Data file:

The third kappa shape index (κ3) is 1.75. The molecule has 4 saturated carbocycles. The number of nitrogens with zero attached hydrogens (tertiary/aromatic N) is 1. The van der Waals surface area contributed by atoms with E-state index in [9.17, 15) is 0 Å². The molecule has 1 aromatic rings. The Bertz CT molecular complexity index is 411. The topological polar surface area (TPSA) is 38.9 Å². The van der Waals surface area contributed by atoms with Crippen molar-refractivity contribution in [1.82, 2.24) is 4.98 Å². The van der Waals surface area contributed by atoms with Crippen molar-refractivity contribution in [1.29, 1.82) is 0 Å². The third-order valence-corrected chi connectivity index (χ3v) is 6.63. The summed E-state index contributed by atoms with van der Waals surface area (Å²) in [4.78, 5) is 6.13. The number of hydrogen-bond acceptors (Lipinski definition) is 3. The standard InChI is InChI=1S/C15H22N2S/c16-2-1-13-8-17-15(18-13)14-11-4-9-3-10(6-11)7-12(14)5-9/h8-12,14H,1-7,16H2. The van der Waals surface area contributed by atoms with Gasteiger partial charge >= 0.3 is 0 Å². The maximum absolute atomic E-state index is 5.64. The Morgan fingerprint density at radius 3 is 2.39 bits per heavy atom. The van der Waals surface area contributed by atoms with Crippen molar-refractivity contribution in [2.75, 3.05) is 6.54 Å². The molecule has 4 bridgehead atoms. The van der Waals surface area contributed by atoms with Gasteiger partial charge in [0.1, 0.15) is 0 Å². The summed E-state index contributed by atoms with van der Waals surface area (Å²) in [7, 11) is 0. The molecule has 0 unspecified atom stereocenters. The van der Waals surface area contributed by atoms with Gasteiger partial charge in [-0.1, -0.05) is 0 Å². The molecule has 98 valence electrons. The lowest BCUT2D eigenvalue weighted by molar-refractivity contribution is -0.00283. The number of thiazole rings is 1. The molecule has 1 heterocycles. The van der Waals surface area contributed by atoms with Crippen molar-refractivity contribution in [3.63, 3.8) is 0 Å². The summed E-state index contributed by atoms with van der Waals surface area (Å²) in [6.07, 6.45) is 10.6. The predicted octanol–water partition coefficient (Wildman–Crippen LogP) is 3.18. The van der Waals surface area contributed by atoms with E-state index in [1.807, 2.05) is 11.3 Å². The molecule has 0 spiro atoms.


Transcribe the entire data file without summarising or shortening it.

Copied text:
The third kappa shape index (κ3) is 1.75. The molecule has 4 saturated carbocycles. The number of nitrogens with zero attached hydrogens (tertiary/aromatic N) is 1. The van der Waals surface area contributed by atoms with E-state index in [9.17, 15) is 0 Å². The molecule has 1 aromatic rings. The Bertz CT molecular complexity index is 411. The topological polar surface area (TPSA) is 38.9 Å². The van der Waals surface area contributed by atoms with Crippen molar-refractivity contribution in [1.82, 2.24) is 4.98 Å². The van der Waals surface area contributed by atoms with Crippen molar-refractivity contribution in [1.29, 1.82) is 0 Å². The third-order valence-corrected chi connectivity index (χ3v) is 6.63. The summed E-state index contributed by atoms with van der Waals surface area (Å²) in [4.78, 5) is 6.13. The number of hydrogen-bond acceptors (Lipinski definition) is 3. The standard InChI is InChI=1S/C15H22N2S/c16-2-1-13-8-17-15(18-13)14-11-4-9-3-10(6-11)7-12(14)5-9/h8-12,14H,1-7,16H2. The van der Waals surface area contributed by atoms with Gasteiger partial charge >= 0.3 is 0 Å². The maximum absolute atomic E-state index is 5.64. The Morgan fingerprint density at radius 3 is 2.39 bits per heavy atom. The van der Waals surface area contributed by atoms with Crippen molar-refractivity contribution in [2.75, 3.05) is 6.54 Å². The molecule has 4 bridgehead atoms. The van der Waals surface area contributed by atoms with Gasteiger partial charge in [0.1, 0.15) is 0 Å². The summed E-state index contributed by atoms with van der Waals surface area (Å²) in [7, 11) is 0. The molecule has 0 unspecified atom stereocenters. The van der Waals surface area contributed by atoms with Gasteiger partial charge in [-0.1, -0.05) is 0 Å². The molecule has 98 valence electrons. The lowest BCUT2D eigenvalue weighted by molar-refractivity contribution is -0.00283. The number of thiazole rings is 1. The molecule has 1 heterocycles. The van der Waals surface area contributed by atoms with Crippen molar-refractivity contribution in [3.63, 3.8) is 0 Å². The summed E-state index contributed by atoms with van der Waals surface area (Å²) in [6.07, 6.45) is 10.6. The predicted octanol–water partition coefficient (Wildman–Crippen LogP) is 3.18. The van der Waals surface area contributed by atoms with E-state index in [1.807, 2.05) is 11.3 Å². The molecule has 0 spiro atoms.